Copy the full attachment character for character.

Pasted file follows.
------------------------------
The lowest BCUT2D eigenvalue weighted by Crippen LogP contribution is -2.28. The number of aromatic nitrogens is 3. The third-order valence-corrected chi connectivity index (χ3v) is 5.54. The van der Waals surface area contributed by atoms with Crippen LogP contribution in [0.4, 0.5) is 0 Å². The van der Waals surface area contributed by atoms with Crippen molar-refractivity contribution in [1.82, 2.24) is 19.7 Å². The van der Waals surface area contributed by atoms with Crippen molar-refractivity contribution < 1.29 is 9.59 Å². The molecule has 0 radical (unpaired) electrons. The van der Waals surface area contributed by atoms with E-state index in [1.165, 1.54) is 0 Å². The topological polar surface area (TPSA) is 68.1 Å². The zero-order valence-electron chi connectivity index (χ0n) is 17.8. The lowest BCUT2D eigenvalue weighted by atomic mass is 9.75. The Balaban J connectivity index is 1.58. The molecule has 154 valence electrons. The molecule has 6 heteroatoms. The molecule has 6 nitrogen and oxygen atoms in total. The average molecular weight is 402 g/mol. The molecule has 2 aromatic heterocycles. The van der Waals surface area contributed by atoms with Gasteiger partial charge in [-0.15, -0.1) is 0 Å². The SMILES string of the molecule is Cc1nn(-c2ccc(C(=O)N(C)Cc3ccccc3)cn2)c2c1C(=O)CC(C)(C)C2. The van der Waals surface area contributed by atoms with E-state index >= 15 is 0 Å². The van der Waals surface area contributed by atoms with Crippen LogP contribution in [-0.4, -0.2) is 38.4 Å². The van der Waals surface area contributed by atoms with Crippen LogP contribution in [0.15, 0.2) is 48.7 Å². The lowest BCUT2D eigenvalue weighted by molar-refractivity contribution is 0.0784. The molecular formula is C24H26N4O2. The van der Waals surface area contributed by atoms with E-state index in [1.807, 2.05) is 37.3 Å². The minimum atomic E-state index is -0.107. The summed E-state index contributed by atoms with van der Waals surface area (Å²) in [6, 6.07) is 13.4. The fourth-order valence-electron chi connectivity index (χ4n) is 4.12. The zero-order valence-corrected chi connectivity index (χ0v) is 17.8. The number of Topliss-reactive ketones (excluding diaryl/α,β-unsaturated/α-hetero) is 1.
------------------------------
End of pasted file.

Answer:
The lowest BCUT2D eigenvalue weighted by Crippen LogP contribution is -2.28. The number of aromatic nitrogens is 3. The third-order valence-corrected chi connectivity index (χ3v) is 5.54. The van der Waals surface area contributed by atoms with Crippen LogP contribution in [0.4, 0.5) is 0 Å². The van der Waals surface area contributed by atoms with Crippen molar-refractivity contribution in [1.82, 2.24) is 19.7 Å². The van der Waals surface area contributed by atoms with Crippen molar-refractivity contribution < 1.29 is 9.59 Å². The molecule has 0 radical (unpaired) electrons. The van der Waals surface area contributed by atoms with E-state index in [1.165, 1.54) is 0 Å². The topological polar surface area (TPSA) is 68.1 Å². The zero-order valence-electron chi connectivity index (χ0n) is 17.8. The lowest BCUT2D eigenvalue weighted by atomic mass is 9.75. The Balaban J connectivity index is 1.58. The molecule has 154 valence electrons. The molecule has 6 heteroatoms. The molecule has 6 nitrogen and oxygen atoms in total. The average molecular weight is 402 g/mol. The molecule has 2 aromatic heterocycles. The van der Waals surface area contributed by atoms with Gasteiger partial charge in [-0.15, -0.1) is 0 Å². The SMILES string of the molecule is Cc1nn(-c2ccc(C(=O)N(C)Cc3ccccc3)cn2)c2c1C(=O)CC(C)(C)C2. The van der Waals surface area contributed by atoms with E-state index >= 15 is 0 Å². The van der Waals surface area contributed by atoms with Crippen LogP contribution in [-0.4, -0.2) is 38.4 Å². The van der Waals surface area contributed by atoms with Crippen LogP contribution in [0.15, 0.2) is 48.7 Å². The lowest BCUT2D eigenvalue weighted by molar-refractivity contribution is 0.0784. The molecular formula is C24H26N4O2. The van der Waals surface area contributed by atoms with E-state index in [1.807, 2.05) is 37.3 Å². The minimum atomic E-state index is -0.107. The summed E-state index contributed by atoms with van der Waals surface area (Å²) in [6, 6.07) is 13.4. The fourth-order valence-electron chi connectivity index (χ4n) is 4.12. The zero-order valence-corrected chi connectivity index (χ0v) is 17.8. The number of Topliss-reactive ketones (excluding diaryl/α,β-unsaturated/α-hetero) is 1.